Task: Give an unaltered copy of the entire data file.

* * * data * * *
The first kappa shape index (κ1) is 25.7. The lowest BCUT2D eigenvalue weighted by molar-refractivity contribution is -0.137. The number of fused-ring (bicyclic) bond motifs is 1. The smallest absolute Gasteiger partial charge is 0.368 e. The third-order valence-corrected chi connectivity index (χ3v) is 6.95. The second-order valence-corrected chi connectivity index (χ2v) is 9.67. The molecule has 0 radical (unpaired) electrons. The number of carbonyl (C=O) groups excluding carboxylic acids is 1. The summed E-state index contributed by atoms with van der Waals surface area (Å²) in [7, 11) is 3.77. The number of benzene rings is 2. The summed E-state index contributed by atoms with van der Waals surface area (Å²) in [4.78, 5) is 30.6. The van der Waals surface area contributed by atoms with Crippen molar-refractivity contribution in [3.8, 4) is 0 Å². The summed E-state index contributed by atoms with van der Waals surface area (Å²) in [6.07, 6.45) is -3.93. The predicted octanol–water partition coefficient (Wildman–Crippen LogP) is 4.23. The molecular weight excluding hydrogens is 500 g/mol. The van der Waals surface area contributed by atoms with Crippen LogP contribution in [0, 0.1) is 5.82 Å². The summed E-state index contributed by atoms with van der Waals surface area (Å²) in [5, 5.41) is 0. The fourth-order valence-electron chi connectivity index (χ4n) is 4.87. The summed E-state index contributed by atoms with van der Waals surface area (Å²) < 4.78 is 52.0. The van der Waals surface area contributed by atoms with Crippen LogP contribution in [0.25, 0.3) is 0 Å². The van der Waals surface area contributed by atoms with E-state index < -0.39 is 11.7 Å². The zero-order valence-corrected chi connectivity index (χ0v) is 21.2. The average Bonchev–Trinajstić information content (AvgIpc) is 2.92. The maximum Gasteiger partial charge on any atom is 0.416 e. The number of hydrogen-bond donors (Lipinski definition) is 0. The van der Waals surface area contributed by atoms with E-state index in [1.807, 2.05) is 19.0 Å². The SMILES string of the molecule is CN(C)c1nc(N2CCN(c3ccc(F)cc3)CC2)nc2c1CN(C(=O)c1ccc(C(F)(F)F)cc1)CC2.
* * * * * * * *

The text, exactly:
The first kappa shape index (κ1) is 25.7. The lowest BCUT2D eigenvalue weighted by molar-refractivity contribution is -0.137. The number of fused-ring (bicyclic) bond motifs is 1. The smallest absolute Gasteiger partial charge is 0.368 e. The third-order valence-corrected chi connectivity index (χ3v) is 6.95. The second-order valence-corrected chi connectivity index (χ2v) is 9.67. The molecule has 0 radical (unpaired) electrons. The number of carbonyl (C=O) groups excluding carboxylic acids is 1. The summed E-state index contributed by atoms with van der Waals surface area (Å²) in [7, 11) is 3.77. The number of benzene rings is 2. The summed E-state index contributed by atoms with van der Waals surface area (Å²) in [4.78, 5) is 30.6. The van der Waals surface area contributed by atoms with Crippen molar-refractivity contribution in [3.8, 4) is 0 Å². The summed E-state index contributed by atoms with van der Waals surface area (Å²) in [6.07, 6.45) is -3.93. The predicted octanol–water partition coefficient (Wildman–Crippen LogP) is 4.23. The molecular weight excluding hydrogens is 500 g/mol. The van der Waals surface area contributed by atoms with Crippen LogP contribution in [0, 0.1) is 5.82 Å². The summed E-state index contributed by atoms with van der Waals surface area (Å²) in [5, 5.41) is 0. The fourth-order valence-electron chi connectivity index (χ4n) is 4.87. The summed E-state index contributed by atoms with van der Waals surface area (Å²) < 4.78 is 52.0. The van der Waals surface area contributed by atoms with Crippen LogP contribution in [0.25, 0.3) is 0 Å². The van der Waals surface area contributed by atoms with E-state index < -0.39 is 11.7 Å². The zero-order valence-corrected chi connectivity index (χ0v) is 21.2. The average Bonchev–Trinajstić information content (AvgIpc) is 2.92. The maximum Gasteiger partial charge on any atom is 0.416 e. The number of hydrogen-bond donors (Lipinski definition) is 0. The van der Waals surface area contributed by atoms with E-state index in [1.807, 2.05) is 19.0 Å². The SMILES string of the molecule is CN(C)c1nc(N2CCN(c3ccc(F)cc3)CC2)nc2c1CN(C(=O)c1ccc(C(F)(F)F)cc1)CC2.